Introverts & Loners. A Secret Weapon Against Pandemics?:
One of the strange problems that faces us during the Coronavirus pandemic is that we’re asked to act against our nature.
Everywhere you look, obscuring most of your face is mandated to help other people,
You are further encouraged to stay some distance away from them, too.
At the beginning, we were all told to even Self-Quarantine & Socially-Isolate.
This of-course drove most people a bit bonkers.
But a team of crafty researchers found that for a small fraction of the population, this is not only standard procedure, but it might actually help society…
The Short Answer:
- The Coronavirus pandemic has forced social people to be antisocial
- Social-Isolation is against most people’s nature
- Introverts & Loners may seem like evolutionary mistakes
- But Princeton’s team identified they exist in all living things
- If the genetic code survived, it was for a reason
- Loners & Introverts can avoid pandemics because of their nature
- They can then help populations reboot because of their survival
- So they are short-term antisocial, while secretly being long-term pro-social
Read on to find out the details…
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So society is set up to be social; naturally.
And the “Be Agreeable & Cooperate” strategy is great for long-term success of the whole.
Everyone is different, we’re all good at different things, and there is strength in numbers.
But we still seem to have people called “Introverts”, who are not the ones out going technicolor-bonkers at the giant EDM festivals.
Among them, there might even be some people more extreme than that called Loners.
And if you listen to only mainstream society, they would tell you that the latter 2 groups are probably just evolutionary mistakes.
But that Princeton found that might not be true.
It turns out that every species has some version of Loners, from those that break-off into very small groups, down to single individuals.
This can happen in populations of large mammals right down to insects.
But if the founding fathers were right and “United We Stand, Divided We Fall” is true,
Then are these small groups or individuals the same type of “error” society would call their human equivalents?
To find out, the Princeton team picked a much smaller and more-manageable organism to study.
Even though it was a normally uninteresting microbe called Slime Mold,
It ended up doing some interesting & unexpected stuff.
In almost every single condition they put the microbes in, about 30% of the group refused to aggregate.
They would always peel-off and form a minimum of 30% in very small groups or Loners instead.
And the only time they were more than that was when the total population was very small.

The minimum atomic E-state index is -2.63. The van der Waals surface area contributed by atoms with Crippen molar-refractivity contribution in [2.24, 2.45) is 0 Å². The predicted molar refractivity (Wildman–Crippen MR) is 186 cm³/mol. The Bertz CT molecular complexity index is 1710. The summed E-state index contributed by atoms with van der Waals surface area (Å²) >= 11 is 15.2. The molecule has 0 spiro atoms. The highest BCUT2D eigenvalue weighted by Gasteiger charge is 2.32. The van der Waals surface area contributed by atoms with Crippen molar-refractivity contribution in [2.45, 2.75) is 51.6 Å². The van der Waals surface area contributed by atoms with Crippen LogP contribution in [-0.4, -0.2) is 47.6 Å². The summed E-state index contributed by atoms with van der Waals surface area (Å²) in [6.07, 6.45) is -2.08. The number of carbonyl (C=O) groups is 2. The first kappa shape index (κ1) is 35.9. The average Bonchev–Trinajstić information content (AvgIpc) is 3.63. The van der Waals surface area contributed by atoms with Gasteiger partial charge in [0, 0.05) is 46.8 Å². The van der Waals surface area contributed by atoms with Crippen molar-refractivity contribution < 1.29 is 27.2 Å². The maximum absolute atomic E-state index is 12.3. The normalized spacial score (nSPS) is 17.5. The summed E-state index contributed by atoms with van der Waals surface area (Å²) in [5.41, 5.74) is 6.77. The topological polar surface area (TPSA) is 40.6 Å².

A little bit the opposite of what humans might do in those conditions.
But Princetonians don’t experiment on humans in this way; at least I don’t think so.
So even though the Dr. Corina Tarnita’s evolutionary-biology team found the microbes weren’t choosing exclusively on their own,
They were doing more a combination of assessing total population and interacting with the environment,
The behavior persisted.
Which means it’s somehow in their genetic code.
And if that code survived, it was there for a reason.
So if that’s true for microbes, maybe it’s true for every type of living thing, right up to humans,
Who are only a little more sophisticated than slime mold in some cases.
And that’s where the Freakonomics-type trick comes in.
By being Anti-Social in the short-term, maybe the Loners/Small-Group Loners are actually being pro-social in the long term.
Because, what if for example, a pandemic like hoof & mouth disease, Spanish Flu, or Coronavirus hits an entire population?
And the previous “strength” in numbers of being social gets turned on its head, and becomes a real weakness?
Well then, there’s a good chance that the Loners would not be affected by the pandemic at-all.
They might act like the Appendix does in a human body.
Whenever your GI tract has a major catastrophe, your Appendix takes its small reserve of beneficial components,
And re-boots your gut microbes and your immune-system, sometimes in just about a month.
Since the Loner slime mold’s offspring also pull another rabbit out of their hat by displaying the ability to form both groups and single-individuals,
The Princeton team think that’s just what human Social Loners and introverts do around times like a coronavirus pandemic, and so turn out to be not such a big mistake after all!
• Source: Princeton
• Study: PlosBio – Eco-evolutionary significance of “loners”